Separation: The Mother of Frustration

mathias-sager-separation-maternal-alienation-frustration-poem

Like a nation‘s immigration
So its mothers’ alienation
Strategy for protection
Through separation
Frustration

Like a society’s identification
So its mothers’ justification
Need for appreciation
Through separation
Frustration

Like a family’s condition
So its mother’s assertion
Status for position
Through separation
Frustration

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About mathias sager

PSYCHOLOGIST and Independent Researcher I'm born in Zurich and grew up in Switzerland. For many years I lived in Tokyo, and also in Pune/India. I'm passionate about developing human potential, which is an overarching theme throughout all my work that is based on research and supported by intuition and art. Through teaching, counseling, and leading indivuals and teams around the world my goal is to inspire with interdisciplinary, innovative, and cross-cultural approaches to personal and professional development for individual well-being and the common good alike. Happy if you reach me on www.mathias-sager.com, connect on social media, or email directly to goodthings@mathias-sager.com. Developing human potential is my passion! - Independent Awareness Intelligence Research (mathias sager - Psychology, global) - MSc in Psychology (University of Liverpool) - Postgraduate in Conflict Management, Leadership and Crisis Communication (University of Applied Sciences Winterthur, Switzerland) - Executive Master in Business Administration (EMBA, iimt Fribourg, Switzerland) - Bachelor in Education Sciences (Switzerland)
  • We need to rediscover our compassion in the U.S. 🙁

    • mathias sager says:

      Right, and not only in the US:-)

      • True, but we have “elected” a psychopathic sexual predator and economic terrorist to be our “leader.” :,(

      • mathias sager says:

        Hurtful, unacceptable, and unjustifiable, for me too. Trump would do harm also without the role of the president. With his current exposure, he is speeding up the process of opening the eyes of more people and therefore also provides an opportunity for learning. For example, he helps a lot in losing any doubt about how wrong certain things are, while less blatant politicians sometimes are not much better but try to maintain a decent picture, making it more difficult to argue against them. I am not promoting black-and-white thinking and extremism here (in contrast “Separation is the mother of frustration”), but apparently, perversities of our society seem to culminate, offering the way to new grounds. As said in other places as well, I just hope that this transition will happen without (too much) war.

      • I hear you. I understand that this infection of corporate control and degradation of values that trump has made a centerpiece of his “government” is opening eyes, but at the same time, I see that that decades of powerful corporate indoctrination has caused a destruction of creative thinking among millions of people in this country. Additionally, we have been conditioned to obey without question and trust the “strong” among (and not ourselves) which has created a society of mindlessly obedient subjects suffering from moral cowardice and intellectual laziness.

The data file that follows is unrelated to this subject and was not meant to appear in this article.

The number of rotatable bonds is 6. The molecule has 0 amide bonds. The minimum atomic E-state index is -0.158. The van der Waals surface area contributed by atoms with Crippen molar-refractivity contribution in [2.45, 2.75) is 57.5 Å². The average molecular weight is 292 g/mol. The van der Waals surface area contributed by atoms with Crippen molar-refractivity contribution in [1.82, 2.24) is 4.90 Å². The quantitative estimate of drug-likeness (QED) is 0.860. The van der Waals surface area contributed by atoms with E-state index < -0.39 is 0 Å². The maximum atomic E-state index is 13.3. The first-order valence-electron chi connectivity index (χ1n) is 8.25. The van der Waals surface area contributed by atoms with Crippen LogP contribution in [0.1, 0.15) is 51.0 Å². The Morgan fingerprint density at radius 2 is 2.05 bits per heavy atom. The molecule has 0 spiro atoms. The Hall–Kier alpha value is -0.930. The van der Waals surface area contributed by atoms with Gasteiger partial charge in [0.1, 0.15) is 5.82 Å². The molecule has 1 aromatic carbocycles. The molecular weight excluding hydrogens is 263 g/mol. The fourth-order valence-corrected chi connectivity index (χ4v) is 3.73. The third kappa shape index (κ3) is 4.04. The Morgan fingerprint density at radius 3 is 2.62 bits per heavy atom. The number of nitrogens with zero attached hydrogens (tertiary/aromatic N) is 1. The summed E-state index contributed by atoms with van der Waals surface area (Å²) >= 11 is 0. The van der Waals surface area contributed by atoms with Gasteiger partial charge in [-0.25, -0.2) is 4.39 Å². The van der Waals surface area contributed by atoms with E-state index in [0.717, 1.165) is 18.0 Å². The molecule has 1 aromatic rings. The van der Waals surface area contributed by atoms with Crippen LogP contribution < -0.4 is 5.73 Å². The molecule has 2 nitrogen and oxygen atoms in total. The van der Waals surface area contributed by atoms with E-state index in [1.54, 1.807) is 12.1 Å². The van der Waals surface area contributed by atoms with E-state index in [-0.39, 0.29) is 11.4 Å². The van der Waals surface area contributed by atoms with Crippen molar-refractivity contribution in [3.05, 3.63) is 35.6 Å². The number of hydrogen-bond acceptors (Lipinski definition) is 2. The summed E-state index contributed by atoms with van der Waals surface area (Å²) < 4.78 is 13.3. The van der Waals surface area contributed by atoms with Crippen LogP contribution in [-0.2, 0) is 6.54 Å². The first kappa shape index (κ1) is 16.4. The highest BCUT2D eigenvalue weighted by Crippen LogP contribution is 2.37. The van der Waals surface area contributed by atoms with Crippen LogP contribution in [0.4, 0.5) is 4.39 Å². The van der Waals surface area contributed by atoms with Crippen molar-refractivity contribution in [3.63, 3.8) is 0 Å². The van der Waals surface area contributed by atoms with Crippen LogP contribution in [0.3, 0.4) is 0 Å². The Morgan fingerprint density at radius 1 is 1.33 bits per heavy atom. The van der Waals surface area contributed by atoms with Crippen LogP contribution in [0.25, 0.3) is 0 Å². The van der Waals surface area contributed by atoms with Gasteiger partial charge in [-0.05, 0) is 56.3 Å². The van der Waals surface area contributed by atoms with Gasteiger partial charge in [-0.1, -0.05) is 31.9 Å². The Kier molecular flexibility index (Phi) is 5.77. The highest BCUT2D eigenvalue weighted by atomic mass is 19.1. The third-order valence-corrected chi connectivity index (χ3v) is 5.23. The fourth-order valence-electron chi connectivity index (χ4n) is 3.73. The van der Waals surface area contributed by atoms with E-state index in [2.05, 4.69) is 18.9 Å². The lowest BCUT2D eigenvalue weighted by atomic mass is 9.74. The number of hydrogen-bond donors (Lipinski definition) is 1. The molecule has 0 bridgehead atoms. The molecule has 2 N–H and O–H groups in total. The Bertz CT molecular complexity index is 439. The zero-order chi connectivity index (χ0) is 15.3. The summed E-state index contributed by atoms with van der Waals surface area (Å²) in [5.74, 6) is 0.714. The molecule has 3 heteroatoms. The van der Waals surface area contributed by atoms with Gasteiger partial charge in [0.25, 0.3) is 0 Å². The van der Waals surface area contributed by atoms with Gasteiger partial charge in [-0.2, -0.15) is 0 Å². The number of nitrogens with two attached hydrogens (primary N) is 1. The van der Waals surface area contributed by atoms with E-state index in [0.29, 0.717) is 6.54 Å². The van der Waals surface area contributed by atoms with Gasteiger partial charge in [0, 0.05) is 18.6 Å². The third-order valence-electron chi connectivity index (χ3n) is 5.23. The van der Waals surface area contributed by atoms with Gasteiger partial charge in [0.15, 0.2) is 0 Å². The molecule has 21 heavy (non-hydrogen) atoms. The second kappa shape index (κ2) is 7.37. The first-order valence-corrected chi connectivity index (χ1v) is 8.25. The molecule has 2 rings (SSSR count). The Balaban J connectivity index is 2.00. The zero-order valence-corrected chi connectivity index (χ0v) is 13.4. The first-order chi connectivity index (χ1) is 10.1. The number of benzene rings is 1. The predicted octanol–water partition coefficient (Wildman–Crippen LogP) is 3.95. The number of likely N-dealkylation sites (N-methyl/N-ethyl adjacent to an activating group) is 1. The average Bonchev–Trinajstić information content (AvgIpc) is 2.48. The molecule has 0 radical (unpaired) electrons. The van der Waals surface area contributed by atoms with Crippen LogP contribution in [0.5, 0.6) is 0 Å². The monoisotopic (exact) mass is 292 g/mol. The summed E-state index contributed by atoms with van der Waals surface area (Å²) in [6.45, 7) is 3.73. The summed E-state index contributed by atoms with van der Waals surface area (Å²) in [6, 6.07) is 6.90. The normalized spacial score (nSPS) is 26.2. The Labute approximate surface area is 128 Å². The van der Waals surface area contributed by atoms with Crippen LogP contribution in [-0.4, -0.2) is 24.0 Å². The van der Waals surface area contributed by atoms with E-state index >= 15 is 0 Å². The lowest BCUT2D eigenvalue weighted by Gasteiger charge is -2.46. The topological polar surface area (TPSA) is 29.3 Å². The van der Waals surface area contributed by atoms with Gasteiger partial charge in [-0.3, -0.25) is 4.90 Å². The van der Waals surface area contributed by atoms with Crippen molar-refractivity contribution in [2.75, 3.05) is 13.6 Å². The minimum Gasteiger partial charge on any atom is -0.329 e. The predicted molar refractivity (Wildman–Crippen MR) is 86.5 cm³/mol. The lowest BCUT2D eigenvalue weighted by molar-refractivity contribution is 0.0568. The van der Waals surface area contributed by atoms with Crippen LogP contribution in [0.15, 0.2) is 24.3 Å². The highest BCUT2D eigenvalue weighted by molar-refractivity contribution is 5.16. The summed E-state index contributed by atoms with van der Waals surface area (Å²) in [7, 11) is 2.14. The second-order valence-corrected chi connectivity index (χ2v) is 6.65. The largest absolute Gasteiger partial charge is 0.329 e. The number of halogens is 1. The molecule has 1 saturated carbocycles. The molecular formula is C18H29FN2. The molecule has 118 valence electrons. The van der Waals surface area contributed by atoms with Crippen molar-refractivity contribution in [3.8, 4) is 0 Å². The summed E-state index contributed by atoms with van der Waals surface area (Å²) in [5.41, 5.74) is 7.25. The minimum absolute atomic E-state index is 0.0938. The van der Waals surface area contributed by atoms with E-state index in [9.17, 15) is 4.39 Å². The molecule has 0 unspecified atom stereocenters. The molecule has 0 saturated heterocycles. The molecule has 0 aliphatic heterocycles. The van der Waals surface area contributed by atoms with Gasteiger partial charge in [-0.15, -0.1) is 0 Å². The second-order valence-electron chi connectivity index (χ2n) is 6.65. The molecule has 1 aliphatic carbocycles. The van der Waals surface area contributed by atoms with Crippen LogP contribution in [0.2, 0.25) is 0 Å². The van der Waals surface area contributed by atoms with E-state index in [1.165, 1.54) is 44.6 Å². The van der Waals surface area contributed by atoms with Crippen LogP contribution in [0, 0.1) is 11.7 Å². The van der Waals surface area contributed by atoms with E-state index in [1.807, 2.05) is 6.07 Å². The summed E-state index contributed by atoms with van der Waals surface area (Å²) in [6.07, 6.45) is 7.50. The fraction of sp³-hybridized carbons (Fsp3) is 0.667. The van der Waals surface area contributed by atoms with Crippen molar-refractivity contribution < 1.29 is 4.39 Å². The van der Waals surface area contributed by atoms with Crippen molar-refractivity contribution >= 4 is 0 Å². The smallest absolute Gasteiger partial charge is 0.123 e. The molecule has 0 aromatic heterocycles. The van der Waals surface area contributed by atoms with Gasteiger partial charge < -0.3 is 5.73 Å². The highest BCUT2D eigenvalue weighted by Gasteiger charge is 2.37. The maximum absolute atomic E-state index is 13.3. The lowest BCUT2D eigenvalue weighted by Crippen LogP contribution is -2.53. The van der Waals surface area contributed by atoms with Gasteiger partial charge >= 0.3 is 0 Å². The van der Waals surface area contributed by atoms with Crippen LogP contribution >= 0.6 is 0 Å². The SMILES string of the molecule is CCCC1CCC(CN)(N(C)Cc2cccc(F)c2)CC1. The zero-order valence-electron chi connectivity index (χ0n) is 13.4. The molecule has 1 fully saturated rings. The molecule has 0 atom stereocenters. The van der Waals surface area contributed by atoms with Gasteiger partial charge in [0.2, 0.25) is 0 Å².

I fear we might be stuck with those who see what’s going on being mostly armchair activists who vent frustration screaming at the television (or computer screen) but who refuse to hit the streets and make their voices heard loudly enough to make a difference.

        We’ll see. I’m hoping for a shift in awareness to help spread compassion and intellectual curiosity throughout the world.

      • mathias sager says:

        I understand what you mean. Despite these negative signs though, all manipulation, distraction, and stupefaction cannot change human nature that includes a desire for fulfilling its positive potential. It’s difficult to know what exactly and how much of it will trigger a shift in awareness and expression of that human potential for kindness and meaning. Therefore, indeed, good that we don’t give up in believing in it:-) Thanks, as always, for your great engagement! All the best!

    • So right you are.. Many of us would attest to this!!

  • P.S. Sorry about the typos. 🙂

  • So very beautiful….amazing word by word. I mean in my recent post I’ve mentioned a small poem on the grief of a mother’s death. I hope you will read and comment the condolences as one of my dearest one’s lost his mother. Here’s the link: http://thesoultalks10.com/mourning-the-death-of-a-wonderful-soul/

    • mathias sager says:

      Thank you. Indeed, it’s a great loss to lose a father or a mother. All the best

      • So true. Its a very deep loss which cannot be filled.

      • mathias sager says:

        Grief is normal. But also (and I also know how it is to lose a beloved one), we need to learn that we are connected as a whole anyway and that we will ‘lose’ all material things of our lifetime anyway. Misery often comes from our denial of death as we live lives attached to external things and persons as if they and we existed forever. Being aware of our mortality is the big opportunity to grow personally, although it might not be easy at all. I’m sending you lots of energy!

      • Firstly, I am sorry to hear that you have lost your beloved one and secondly I agree that one day each of us has to go. What has come to earth must go after a specified time period but the thing is that we have had so much connectivity that person that it becomes really tough on their demise.